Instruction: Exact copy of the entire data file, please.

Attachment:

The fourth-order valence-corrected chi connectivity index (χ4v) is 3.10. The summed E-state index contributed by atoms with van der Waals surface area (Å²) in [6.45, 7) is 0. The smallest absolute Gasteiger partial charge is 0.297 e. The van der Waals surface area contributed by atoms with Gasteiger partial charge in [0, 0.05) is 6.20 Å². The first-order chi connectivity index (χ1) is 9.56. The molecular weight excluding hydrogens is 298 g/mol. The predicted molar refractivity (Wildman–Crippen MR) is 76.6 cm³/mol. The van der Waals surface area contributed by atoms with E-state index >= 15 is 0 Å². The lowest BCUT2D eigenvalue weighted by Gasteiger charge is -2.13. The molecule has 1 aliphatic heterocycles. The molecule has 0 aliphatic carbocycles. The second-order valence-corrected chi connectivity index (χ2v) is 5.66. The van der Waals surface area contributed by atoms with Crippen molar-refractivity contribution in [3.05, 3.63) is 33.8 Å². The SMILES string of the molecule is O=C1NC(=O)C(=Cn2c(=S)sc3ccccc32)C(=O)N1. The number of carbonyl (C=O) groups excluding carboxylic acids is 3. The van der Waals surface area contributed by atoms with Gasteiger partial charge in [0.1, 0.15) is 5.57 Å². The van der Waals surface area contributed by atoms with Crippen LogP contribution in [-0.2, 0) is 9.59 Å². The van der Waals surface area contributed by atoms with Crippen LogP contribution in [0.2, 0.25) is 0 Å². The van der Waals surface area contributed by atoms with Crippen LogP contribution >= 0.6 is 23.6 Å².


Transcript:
The fourth-order valence-corrected chi connectivity index (χ4v) is 3.10. The summed E-state index contributed by atoms with van der Waals surface area (Å²) in [6.45, 7) is 0. The smallest absolute Gasteiger partial charge is 0.297 e. The van der Waals surface area contributed by atoms with Gasteiger partial charge in [0, 0.05) is 6.20 Å². The first-order chi connectivity index (χ1) is 9.56. The molecular weight excluding hydrogens is 298 g/mol. The predicted molar refractivity (Wildman–Crippen MR) is 76.6 cm³/mol. The van der Waals surface area contributed by atoms with E-state index >= 15 is 0 Å². The lowest BCUT2D eigenvalue weighted by Gasteiger charge is -2.13. The molecule has 1 aliphatic heterocycles. The molecule has 0 aliphatic carbocycles. The second-order valence-corrected chi connectivity index (χ2v) is 5.66. The van der Waals surface area contributed by atoms with Crippen molar-refractivity contribution in [3.05, 3.63) is 33.8 Å². The SMILES string of the molecule is O=C1NC(=O)C(=Cn2c(=S)sc3ccccc32)C(=O)N1. The number of carbonyl (C=O) groups excluding carboxylic acids is 3. The van der Waals surface area contributed by atoms with Gasteiger partial charge in [0.1, 0.15) is 5.57 Å². The van der Waals surface area contributed by atoms with Crippen LogP contribution in [-0.2, 0) is 9.59 Å². The van der Waals surface area contributed by atoms with Crippen LogP contribution in [0.2, 0.25) is 0 Å². The van der Waals surface area contributed by atoms with Crippen LogP contribution >= 0.6 is 23.6 Å².